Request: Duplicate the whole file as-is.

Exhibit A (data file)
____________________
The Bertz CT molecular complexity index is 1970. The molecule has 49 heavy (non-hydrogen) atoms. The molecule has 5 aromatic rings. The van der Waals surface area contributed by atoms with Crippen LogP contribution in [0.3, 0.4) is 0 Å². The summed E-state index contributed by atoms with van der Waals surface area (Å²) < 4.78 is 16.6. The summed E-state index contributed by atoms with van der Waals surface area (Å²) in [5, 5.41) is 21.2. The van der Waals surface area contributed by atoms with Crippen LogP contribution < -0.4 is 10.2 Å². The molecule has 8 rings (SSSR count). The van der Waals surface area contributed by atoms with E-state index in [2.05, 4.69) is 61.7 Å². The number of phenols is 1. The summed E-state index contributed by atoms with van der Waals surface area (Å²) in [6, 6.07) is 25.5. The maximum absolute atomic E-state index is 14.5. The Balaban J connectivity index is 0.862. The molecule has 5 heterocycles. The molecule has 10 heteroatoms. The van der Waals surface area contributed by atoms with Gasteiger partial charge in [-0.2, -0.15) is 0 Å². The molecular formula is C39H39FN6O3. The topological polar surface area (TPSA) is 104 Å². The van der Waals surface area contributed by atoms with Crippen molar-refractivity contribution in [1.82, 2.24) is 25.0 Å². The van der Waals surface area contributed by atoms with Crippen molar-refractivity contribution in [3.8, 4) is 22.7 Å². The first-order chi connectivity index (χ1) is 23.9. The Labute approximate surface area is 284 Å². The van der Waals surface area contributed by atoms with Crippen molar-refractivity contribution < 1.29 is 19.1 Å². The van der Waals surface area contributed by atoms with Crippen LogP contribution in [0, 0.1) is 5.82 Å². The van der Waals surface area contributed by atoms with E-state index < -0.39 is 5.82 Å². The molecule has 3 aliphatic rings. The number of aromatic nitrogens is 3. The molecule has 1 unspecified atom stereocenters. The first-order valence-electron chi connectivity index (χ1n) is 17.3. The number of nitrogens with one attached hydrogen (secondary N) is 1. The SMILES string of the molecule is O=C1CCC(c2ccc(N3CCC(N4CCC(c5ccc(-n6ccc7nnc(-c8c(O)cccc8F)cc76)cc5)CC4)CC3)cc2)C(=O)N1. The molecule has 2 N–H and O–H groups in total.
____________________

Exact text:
The Bertz CT molecular complexity index is 1970. The molecule has 49 heavy (non-hydrogen) atoms. The molecule has 5 aromatic rings. The van der Waals surface area contributed by atoms with Crippen LogP contribution in [0.3, 0.4) is 0 Å². The summed E-state index contributed by atoms with van der Waals surface area (Å²) < 4.78 is 16.6. The summed E-state index contributed by atoms with van der Waals surface area (Å²) in [5, 5.41) is 21.2. The van der Waals surface area contributed by atoms with Crippen LogP contribution < -0.4 is 10.2 Å². The molecule has 8 rings (SSSR count). The van der Waals surface area contributed by atoms with E-state index in [2.05, 4.69) is 61.7 Å². The number of phenols is 1. The summed E-state index contributed by atoms with van der Waals surface area (Å²) in [6, 6.07) is 25.5. The maximum absolute atomic E-state index is 14.5. The Balaban J connectivity index is 0.862. The molecule has 5 heterocycles. The molecule has 10 heteroatoms. The van der Waals surface area contributed by atoms with Gasteiger partial charge in [-0.2, -0.15) is 0 Å². The molecular formula is C39H39FN6O3. The topological polar surface area (TPSA) is 104 Å². The van der Waals surface area contributed by atoms with Crippen molar-refractivity contribution in [1.82, 2.24) is 25.0 Å². The van der Waals surface area contributed by atoms with Crippen molar-refractivity contribution in [3.8, 4) is 22.7 Å². The first-order chi connectivity index (χ1) is 23.9. The Labute approximate surface area is 284 Å². The van der Waals surface area contributed by atoms with Crippen molar-refractivity contribution < 1.29 is 19.1 Å². The van der Waals surface area contributed by atoms with Crippen LogP contribution in [0, 0.1) is 5.82 Å². The van der Waals surface area contributed by atoms with E-state index < -0.39 is 5.82 Å². The molecule has 3 aliphatic rings. The number of aromatic nitrogens is 3. The molecule has 1 unspecified atom stereocenters. The first-order valence-electron chi connectivity index (χ1n) is 17.3. The number of nitrogens with one attached hydrogen (secondary N) is 1. The SMILES string of the molecule is O=C1CCC(c2ccc(N3CCC(N4CCC(c5ccc(-n6ccc7nnc(-c8c(O)cccc8F)cc76)cc5)CC4)CC3)cc2)C(=O)N1. The molecule has 2 N–H and O–H groups in total.